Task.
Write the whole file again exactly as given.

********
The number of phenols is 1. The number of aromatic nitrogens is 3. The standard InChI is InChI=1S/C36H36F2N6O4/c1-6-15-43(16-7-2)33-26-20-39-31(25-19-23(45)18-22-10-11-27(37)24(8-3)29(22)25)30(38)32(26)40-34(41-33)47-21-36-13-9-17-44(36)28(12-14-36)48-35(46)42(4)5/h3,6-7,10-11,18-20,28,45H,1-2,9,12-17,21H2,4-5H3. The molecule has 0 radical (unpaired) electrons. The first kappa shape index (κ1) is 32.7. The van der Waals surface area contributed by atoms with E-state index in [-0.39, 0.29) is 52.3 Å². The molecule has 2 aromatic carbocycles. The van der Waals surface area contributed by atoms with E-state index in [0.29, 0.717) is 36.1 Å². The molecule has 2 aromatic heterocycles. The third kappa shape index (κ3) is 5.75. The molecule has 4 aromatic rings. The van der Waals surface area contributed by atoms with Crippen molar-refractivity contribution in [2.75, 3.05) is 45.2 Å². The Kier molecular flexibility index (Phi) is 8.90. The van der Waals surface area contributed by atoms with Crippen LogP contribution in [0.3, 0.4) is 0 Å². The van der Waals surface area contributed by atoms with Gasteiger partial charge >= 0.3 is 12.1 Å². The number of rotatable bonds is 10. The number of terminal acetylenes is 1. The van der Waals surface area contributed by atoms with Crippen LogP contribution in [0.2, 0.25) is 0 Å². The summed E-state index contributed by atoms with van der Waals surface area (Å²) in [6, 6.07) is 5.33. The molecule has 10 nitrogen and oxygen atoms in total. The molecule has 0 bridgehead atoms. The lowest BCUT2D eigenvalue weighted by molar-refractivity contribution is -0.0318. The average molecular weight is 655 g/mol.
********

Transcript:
The number of phenols is 1. The number of aromatic nitrogens is 3. The standard InChI is InChI=1S/C36H36F2N6O4/c1-6-15-43(16-7-2)33-26-20-39-31(25-19-23(45)18-22-10-11-27(37)24(8-3)29(22)25)30(38)32(26)40-34(41-33)47-21-36-13-9-17-44(36)28(12-14-36)48-35(46)42(4)5/h3,6-7,10-11,18-20,28,45H,1-2,9,12-17,21H2,4-5H3. The molecule has 0 radical (unpaired) electrons. The first kappa shape index (κ1) is 32.7. The van der Waals surface area contributed by atoms with E-state index in [-0.39, 0.29) is 52.3 Å². The molecule has 2 aromatic carbocycles. The van der Waals surface area contributed by atoms with E-state index in [0.29, 0.717) is 36.1 Å². The molecule has 2 aromatic heterocycles. The third kappa shape index (κ3) is 5.75. The molecule has 4 aromatic rings. The van der Waals surface area contributed by atoms with Crippen molar-refractivity contribution in [2.75, 3.05) is 45.2 Å². The Kier molecular flexibility index (Phi) is 8.90. The van der Waals surface area contributed by atoms with Crippen LogP contribution in [0.3, 0.4) is 0 Å². The van der Waals surface area contributed by atoms with Gasteiger partial charge >= 0.3 is 12.1 Å². The number of rotatable bonds is 10. The number of terminal acetylenes is 1. The van der Waals surface area contributed by atoms with Crippen LogP contribution in [0.2, 0.25) is 0 Å². The summed E-state index contributed by atoms with van der Waals surface area (Å²) in [6, 6.07) is 5.33. The molecule has 10 nitrogen and oxygen atoms in total. The molecule has 0 bridgehead atoms. The lowest BCUT2D eigenvalue weighted by molar-refractivity contribution is -0.0318. The average molecular weight is 655 g/mol.